[Response: Edward, I think the topic is far more intricate, contingent, and unpredictable than what you have stated here. The world of today is not the world of the past. This does not help our understanding–Jim]

  28. 128
    Prokaryotes says:

    #122 Though with all the jazz going on, it might be sometimes hard to spot the seeds of doubt. The fast paced media buzz, the denier tactics and amount of data might cloud the senses to trick some to overlook critical details or make us prawn to own bias.

    Example, here is another message from the past, which again highlights how our and public perception is skewed from the every day live we sustain currently.

    Man cannot at his pleasure command the rain and the sunshine, the wind and frost and snow, yet it is certain that climate itself has in many instances been gradually changed and ameliorated or deteriorated by human action. The draining of swamps and the clearing of forests perceptibly effect the evaporation from the earth, and of course the mean quantity of moisture suspended in the air. The same causes modify the electrical condition of the atmosphere and the power of the surface to reflect, absorb and radiate the rays of the sun, and consequently influence the distribution of light and heat, and the force and direction of the winds. Within narrow limits too, domestic fires and artificial structures create and diffuse increased warmth, to an extent that may effect vegetation. The mean temperature of London is a degree or two higher than that of the surrounding country, and Pallas believed, that the climate of even so thinly a peopled country as Russia was sensibly modified by similar causes. – 1847, George Perkins Marsh

  29. 129
    Ray Ladbury says:

    Jim: “The world of today is not the world of the past. This does not help our understanding.”

    Indeed, the world of today is far more complex than any past inhabitants of the planet could imagine. However, complexity is not necessarily a virtue in surviving increasing stress. We are on the hairy edge of food insecurity again in much of the world. We have only managed to avoid it the past 40 years because we’ve learned how essentially to eat petroleum by turning it first into corn and soy beans. Earth’s current human population could easily be a factor of three more than it can carry sustainably. Add in environmental damage to oceans, aquifers, forests and the planet generally due to climate change, and 1% survival cannot be dismissed with sanguinity. That is not a prediction, but I don’t think we’ve bounded the damage sufficiently to dismiss it.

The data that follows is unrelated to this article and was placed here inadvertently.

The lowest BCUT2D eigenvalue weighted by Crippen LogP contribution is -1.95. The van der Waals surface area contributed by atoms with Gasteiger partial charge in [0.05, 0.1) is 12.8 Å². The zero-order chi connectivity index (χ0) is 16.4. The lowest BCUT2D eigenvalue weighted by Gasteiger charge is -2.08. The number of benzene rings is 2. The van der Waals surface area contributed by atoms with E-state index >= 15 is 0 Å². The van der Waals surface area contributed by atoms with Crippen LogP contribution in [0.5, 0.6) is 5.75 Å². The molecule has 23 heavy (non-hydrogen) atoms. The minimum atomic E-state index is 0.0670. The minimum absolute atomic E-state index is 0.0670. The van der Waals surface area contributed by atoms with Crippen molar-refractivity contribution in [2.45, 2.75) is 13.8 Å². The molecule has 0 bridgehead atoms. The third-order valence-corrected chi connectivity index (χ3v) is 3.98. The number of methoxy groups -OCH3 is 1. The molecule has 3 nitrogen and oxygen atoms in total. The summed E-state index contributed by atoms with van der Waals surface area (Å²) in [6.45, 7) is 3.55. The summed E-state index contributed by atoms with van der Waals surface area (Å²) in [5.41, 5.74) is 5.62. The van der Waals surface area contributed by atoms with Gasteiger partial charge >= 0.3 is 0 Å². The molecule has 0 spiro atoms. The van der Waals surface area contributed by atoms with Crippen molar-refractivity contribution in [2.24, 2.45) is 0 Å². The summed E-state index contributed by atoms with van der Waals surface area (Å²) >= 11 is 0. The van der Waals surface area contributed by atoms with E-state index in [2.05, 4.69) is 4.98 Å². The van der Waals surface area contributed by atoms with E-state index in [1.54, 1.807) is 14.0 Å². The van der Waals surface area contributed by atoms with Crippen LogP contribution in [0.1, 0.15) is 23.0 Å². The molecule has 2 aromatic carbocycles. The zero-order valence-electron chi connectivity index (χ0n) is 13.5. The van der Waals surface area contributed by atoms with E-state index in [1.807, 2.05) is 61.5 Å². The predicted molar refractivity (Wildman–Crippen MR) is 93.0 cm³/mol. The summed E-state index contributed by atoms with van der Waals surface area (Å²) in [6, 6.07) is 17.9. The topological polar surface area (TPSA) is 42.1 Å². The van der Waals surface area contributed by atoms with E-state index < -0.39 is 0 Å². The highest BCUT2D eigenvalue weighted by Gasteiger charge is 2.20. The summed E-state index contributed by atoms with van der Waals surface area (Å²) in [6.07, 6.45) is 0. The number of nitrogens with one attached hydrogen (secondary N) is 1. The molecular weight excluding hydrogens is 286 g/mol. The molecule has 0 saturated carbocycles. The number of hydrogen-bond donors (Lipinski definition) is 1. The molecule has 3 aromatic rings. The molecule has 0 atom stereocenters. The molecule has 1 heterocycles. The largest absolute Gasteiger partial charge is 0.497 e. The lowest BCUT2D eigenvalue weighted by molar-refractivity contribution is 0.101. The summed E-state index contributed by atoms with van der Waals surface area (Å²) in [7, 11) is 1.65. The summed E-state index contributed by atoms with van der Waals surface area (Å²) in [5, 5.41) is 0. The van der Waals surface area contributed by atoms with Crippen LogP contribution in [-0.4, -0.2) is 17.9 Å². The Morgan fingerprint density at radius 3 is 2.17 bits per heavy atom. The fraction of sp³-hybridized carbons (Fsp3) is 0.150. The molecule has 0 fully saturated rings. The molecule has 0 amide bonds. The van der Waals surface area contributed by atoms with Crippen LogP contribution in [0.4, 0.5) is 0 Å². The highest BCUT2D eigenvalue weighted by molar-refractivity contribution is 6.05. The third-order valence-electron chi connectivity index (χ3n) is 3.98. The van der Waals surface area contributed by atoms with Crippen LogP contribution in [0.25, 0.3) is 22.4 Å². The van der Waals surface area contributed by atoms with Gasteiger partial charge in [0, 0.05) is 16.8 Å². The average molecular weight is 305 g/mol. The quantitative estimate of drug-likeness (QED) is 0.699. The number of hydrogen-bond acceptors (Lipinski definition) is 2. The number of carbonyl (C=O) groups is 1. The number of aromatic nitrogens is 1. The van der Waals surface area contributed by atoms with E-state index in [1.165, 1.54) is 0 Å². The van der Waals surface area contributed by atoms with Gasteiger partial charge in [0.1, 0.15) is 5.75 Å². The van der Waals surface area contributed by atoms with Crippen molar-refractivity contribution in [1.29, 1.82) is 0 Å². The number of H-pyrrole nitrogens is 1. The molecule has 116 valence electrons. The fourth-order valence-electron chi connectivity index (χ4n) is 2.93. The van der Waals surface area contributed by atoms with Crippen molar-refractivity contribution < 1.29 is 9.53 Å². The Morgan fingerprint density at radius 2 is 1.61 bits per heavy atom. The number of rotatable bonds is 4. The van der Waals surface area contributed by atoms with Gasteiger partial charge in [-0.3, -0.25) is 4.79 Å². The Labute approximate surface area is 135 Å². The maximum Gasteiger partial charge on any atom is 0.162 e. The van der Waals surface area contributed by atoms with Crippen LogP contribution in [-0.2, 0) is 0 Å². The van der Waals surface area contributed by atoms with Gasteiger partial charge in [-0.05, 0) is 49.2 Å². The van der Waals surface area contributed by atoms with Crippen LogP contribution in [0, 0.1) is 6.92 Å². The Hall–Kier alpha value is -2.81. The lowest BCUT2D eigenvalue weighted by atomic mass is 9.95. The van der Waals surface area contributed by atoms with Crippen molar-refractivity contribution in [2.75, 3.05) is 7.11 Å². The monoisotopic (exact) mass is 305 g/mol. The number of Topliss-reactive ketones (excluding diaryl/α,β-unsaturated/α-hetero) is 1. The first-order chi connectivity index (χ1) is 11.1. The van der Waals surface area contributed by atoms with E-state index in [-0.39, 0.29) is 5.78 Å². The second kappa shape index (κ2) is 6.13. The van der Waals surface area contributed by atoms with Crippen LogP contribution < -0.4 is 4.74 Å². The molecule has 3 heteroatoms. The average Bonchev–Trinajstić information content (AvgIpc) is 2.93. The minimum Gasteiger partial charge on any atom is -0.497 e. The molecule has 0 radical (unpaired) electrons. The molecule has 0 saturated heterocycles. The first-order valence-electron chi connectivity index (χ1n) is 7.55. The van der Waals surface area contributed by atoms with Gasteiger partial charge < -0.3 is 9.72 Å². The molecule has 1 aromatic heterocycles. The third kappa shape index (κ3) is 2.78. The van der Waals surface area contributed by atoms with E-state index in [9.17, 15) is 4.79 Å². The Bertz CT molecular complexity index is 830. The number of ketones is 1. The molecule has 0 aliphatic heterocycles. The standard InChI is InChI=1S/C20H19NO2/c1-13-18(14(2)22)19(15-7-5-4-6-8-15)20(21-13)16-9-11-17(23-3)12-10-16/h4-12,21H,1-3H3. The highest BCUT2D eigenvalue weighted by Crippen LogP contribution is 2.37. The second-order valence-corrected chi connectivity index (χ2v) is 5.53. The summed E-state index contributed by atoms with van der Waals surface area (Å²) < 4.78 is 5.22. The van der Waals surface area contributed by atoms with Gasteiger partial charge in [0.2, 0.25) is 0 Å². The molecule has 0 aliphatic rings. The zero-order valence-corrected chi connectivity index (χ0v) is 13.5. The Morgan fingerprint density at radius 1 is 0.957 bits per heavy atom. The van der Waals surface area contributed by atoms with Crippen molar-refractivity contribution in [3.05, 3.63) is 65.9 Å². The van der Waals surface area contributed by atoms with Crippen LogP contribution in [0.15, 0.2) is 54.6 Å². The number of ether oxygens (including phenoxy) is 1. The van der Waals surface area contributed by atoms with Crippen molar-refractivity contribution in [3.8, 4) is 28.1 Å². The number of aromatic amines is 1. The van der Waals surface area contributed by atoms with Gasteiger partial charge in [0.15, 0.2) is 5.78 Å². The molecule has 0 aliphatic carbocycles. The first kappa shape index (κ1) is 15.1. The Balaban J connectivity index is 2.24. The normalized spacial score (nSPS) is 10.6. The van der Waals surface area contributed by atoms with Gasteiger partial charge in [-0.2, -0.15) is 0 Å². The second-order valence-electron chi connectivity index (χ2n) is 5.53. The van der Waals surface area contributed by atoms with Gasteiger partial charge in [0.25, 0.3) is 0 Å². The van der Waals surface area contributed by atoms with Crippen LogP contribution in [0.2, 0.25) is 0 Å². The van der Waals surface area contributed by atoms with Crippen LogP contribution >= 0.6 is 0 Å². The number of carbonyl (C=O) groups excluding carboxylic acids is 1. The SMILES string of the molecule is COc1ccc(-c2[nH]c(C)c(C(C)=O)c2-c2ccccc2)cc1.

30. 130
    Ron R. says:

    wili says at 12:13 PM

    To say the least, that image has not had the riveting effect on the humans of the planet that some of us hoped it might have.

    Yeah. :-/ Maybe it’s a ‘you had to be there’ kind of thing.

    And thanks to RC for letting me post them. I find the words themselves moving.

  31. 131
    Prokaryotes says:

    120# SecularAnimist “fossil fueled vehicles which could potentially be replaced by electric vehicles”

    People tend to forget that with around 1500-3000$? + battery (Incentive) you can convert *any* vehicle to run on electricity.

    120# SecularAnimist “But agriculture is discussed much less, even though it is simultaneously a cause of the problem, and potentially catastrophically vulnerable to AGW effects, and a potentially valuable part of the solution.”

    Yes, we have do adopt BECCS and biochar technology to replace petrol fertilizer and enhance crop yields and prevent soil erosion. The future food chain is programmed to be crippled and open for retardation through climate weirding/shifting weather patterns. Worldwide governments should start to build food farms (underground and indoors).

  32. 132
    Pete Dunkelberg says:

    Jim: “The world of today is not the world of the past.”
    Ray: “…I don’t think we’ve bounded the damage sufficiently to dismiss it.”

    Dueling understatements.

  33. 133

    Runaway global warming is the main issue which is the next step following Arctic sea sun ray reflecting ice curtain melting to ocean, so when Arctic sea ice appears weak, teetering on the verge of total meltdown, about to vanish a whole lot more, its sst’s which need be watched next, for on the bottom of warming Arctic seas are common deposits of methane hydrates Based on the evidence at hand, there is much to observe:

    look at Arctic sea surface temperatures, largely reflecting record warm temperatures up there right now, warmer sea surface temperatures coincide over frozen bottom hydrates. No need to panic though, since contrarians propagandize Global cooling, as it can be clearly not seen.

  34. 134
    Hank Roberts says:

    > Yeah. :-/ Maybe it’s a ‘you had to be there’ kind of thing.

    Live video available might do.

    We could have known by now, but alas:

    I’m amazed that Google hasn’t offered to launch the global observatory satellite, in return for owning the live video from it.

  35. 135
    Edward Greisch says:

    Continuing to read “Living in Denial” by Mrs. Dr. Kari Marie Norgaard. My interpretation of the last pages I have read so far is that “Morality” = tradition = political correctness = the right thing to do = groupthink. Science is, by definition, immoral. Science is tolerated only because the rich find science profitable. When science becomes anti-profitable, science is doubly bad. Technology that is too “sciencey” is bad. Norgaard analyzed an extremely tradition-bound small town in Norway.